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Apr 12, 2024

AI Can Pretend To Be Stupider Than It Really Is, Scientists Find

Posted by in category: robotics/AI

A new study suggests that advanced AI models are pretty good at acting dumber than they are — which might have massive implications as they continue to get smarter.

Published in the journal PLOS One, researchers from Berlin’s Humboldt University found that when testing out a large language model (LLM) on so-called “theory of mind” criteria, they found that not only can AI mimic the language learning stages exhibited in children, but seem to express something akin to the mental capabilities related to those stages as well.

In an interview with PsyPost, Humboldt University research assistant and main study author Anna Maklová, who also happens to be a psycholinguistics expert, explained how her field of study relates to the fascinating finding.

Apr 12, 2024

Unlocking the Future of VR: New Algorithm Turns iPhones Into Holographic Projectors

Posted by in categories: education, information science, mobile phones, virtual reality

Scientists have created a method to produce 3D full-color holographic images using smartphone screens instead of lasers. This innovative technique, with additional advancements, holds the potential for augmented or virtual reality displays.

Whether augmented and virtual reality displays are being used for gaming, education, or other applications, incorporating 3D displays can create a more realistic and interactive user experience.

“Although holography techniques can create a very real-looking 3D representation of objects, traditional approaches aren’t practical because they rely on laser sources,” said research team leader Ryoichi Horisaki, from The University of Tokyo in Japan. “Lasers emit coherent light that is easy to control, but they make the system complex, expensive, and potentially harmful to the eyes.”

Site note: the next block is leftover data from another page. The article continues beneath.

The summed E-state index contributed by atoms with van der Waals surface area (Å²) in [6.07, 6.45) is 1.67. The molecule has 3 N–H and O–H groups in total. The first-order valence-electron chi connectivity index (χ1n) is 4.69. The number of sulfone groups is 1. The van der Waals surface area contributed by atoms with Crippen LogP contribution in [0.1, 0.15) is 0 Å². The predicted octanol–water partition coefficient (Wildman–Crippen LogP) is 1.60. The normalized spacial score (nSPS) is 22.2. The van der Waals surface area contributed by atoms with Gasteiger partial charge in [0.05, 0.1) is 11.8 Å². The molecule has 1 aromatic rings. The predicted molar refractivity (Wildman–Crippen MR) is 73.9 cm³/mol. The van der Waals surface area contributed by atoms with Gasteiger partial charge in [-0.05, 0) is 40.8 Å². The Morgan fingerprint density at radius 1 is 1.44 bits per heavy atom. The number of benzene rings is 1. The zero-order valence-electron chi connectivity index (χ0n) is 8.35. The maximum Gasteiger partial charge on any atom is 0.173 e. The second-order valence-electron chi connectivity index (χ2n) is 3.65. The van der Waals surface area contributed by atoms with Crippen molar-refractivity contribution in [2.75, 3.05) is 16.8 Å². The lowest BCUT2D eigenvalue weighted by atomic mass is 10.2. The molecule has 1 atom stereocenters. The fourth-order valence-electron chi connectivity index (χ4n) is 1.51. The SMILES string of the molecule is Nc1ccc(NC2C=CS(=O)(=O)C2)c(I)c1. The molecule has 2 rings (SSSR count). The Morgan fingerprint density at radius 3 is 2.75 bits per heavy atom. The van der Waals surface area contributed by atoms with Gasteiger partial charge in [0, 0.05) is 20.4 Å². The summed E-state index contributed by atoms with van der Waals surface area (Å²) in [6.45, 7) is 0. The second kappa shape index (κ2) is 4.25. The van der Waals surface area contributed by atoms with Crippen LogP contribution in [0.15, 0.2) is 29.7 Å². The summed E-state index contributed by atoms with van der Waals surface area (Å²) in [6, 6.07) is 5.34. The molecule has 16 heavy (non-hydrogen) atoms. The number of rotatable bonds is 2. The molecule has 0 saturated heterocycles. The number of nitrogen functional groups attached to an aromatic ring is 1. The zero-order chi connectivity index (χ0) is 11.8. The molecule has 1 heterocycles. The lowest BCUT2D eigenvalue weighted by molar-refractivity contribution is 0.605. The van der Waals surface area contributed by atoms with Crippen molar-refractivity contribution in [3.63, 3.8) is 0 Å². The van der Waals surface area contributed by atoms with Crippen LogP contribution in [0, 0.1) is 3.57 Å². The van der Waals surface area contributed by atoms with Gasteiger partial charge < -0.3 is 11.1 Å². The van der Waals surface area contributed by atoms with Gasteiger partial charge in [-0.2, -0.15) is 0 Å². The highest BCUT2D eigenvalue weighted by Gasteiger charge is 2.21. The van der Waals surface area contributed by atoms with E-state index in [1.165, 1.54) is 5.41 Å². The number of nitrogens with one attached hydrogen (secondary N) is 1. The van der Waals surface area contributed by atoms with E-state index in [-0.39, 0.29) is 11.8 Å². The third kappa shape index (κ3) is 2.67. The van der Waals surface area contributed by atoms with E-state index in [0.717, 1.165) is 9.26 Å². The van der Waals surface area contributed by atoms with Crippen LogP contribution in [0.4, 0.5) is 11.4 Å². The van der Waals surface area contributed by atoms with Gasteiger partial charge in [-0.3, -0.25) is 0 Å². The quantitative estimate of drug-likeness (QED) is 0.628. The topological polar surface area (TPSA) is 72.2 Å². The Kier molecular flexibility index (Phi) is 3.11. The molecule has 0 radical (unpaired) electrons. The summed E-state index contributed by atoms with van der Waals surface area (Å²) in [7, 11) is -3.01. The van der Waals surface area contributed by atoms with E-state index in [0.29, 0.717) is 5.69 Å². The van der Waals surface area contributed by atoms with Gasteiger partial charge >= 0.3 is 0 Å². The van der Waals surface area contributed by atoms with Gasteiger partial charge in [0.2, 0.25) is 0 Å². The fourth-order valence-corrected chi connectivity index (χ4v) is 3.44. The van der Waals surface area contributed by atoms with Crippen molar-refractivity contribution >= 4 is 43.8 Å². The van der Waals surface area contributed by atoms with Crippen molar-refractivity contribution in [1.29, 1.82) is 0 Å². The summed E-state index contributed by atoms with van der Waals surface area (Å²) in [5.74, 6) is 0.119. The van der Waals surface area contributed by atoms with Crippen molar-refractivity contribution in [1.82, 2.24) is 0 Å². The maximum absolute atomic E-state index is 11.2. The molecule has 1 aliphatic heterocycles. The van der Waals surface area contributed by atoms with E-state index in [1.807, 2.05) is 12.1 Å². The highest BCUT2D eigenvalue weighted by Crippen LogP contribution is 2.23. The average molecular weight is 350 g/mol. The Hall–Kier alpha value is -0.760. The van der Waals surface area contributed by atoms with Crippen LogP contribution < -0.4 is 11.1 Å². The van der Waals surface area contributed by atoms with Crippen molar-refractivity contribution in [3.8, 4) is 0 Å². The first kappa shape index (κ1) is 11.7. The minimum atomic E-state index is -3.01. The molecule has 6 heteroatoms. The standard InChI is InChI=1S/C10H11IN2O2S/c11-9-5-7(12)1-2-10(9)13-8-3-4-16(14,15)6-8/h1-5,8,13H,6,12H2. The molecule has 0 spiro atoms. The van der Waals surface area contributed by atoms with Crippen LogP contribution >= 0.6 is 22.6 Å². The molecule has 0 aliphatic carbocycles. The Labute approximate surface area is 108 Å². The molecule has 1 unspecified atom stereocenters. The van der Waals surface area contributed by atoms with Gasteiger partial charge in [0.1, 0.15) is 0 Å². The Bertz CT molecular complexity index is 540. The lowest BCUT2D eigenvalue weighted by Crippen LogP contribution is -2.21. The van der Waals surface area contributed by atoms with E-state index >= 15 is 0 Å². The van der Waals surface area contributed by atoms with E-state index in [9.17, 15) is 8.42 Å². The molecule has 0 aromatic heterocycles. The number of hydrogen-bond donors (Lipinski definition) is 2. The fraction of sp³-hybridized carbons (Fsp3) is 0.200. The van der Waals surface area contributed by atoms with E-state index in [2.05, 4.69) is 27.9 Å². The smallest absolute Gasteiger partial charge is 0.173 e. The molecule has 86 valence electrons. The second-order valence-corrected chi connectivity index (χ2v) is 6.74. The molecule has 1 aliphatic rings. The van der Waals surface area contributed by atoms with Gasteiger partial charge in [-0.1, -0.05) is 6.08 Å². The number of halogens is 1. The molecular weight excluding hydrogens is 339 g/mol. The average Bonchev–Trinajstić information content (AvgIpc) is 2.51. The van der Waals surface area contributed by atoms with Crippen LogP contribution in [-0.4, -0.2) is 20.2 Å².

Apr 12, 2024

Unlocking AI’s Black Box: New Formula Explains How They Detect Relevant Patterns

Posted by in categories: finance, mathematics, robotics/AI

A UC San Diego team has uncovered a method to decipher neural networks’ learning process, using a statistical formula to clarify how features are learned, a breakthrough that promises more understandable and efficient AI systems. Credit:

Neural networks have been powering breakthroughs in artificial intelligence, including the large language models that are now being used in a wide range of applications, from finance, to human resources to healthcare. But these networks remain a black box whose inner workings engineers and scientists struggle to understand. Now, a team led by data and computer scientists at the University of California San Diego has given neural networks the equivalent of an X-ray to uncover how they actually learn.

The researchers found that a formula used in statistical analysis provides a streamlined mathematical description of how neural networks, such as GPT-2, a precursor to ChatGPT, learn relevant patterns in data, known as features. This formula also explains how neural networks use these relevant patterns to make predictions.

Apr 12, 2024

Double Trouble: Decoding the Pain-Depression Feedback Loop

Posted by in categories: biotech/medical, neuroscience

JAMA Network Open commentary focuses on the relationship of pain, depression, and anxiety.

Chronic pain is often accompanied by depression and anxiety. In an invited commentary published in JAMA Network Open, Kurt Kroenke, M.D., of Regenstrief Institute and Indiana University School of Medicine, discusses the relationship between pain, the most common symptom for which individuals visit a physician, and depression and anxiety, the two most prevalent mental health conditions worldwide. He highlights the importance of not neglecting psychological symptoms in patients experiencing pain.

Understanding the Connection.

Apr 12, 2024

How Our Brains Work: Connecting Lab-Grown Brain Cells Yields New Insights

Posted by in categories: biotech/medical, neuroscience

A collaborative research team has developed a method to connect lab-grown brain tissues, enhancing the understanding of brain development and functions, and paving the way for potential advancements in treating neurological conditions.

The idea of growing a functioning human brain-like tissues in a dish has always sounded pretty far-fetched, even to researchers in the field. Towards the future goal, a Japanese and French research team has developed a technique for connecting lab-grown brain-mimicking tissue in a way that resembles circuits in our brain.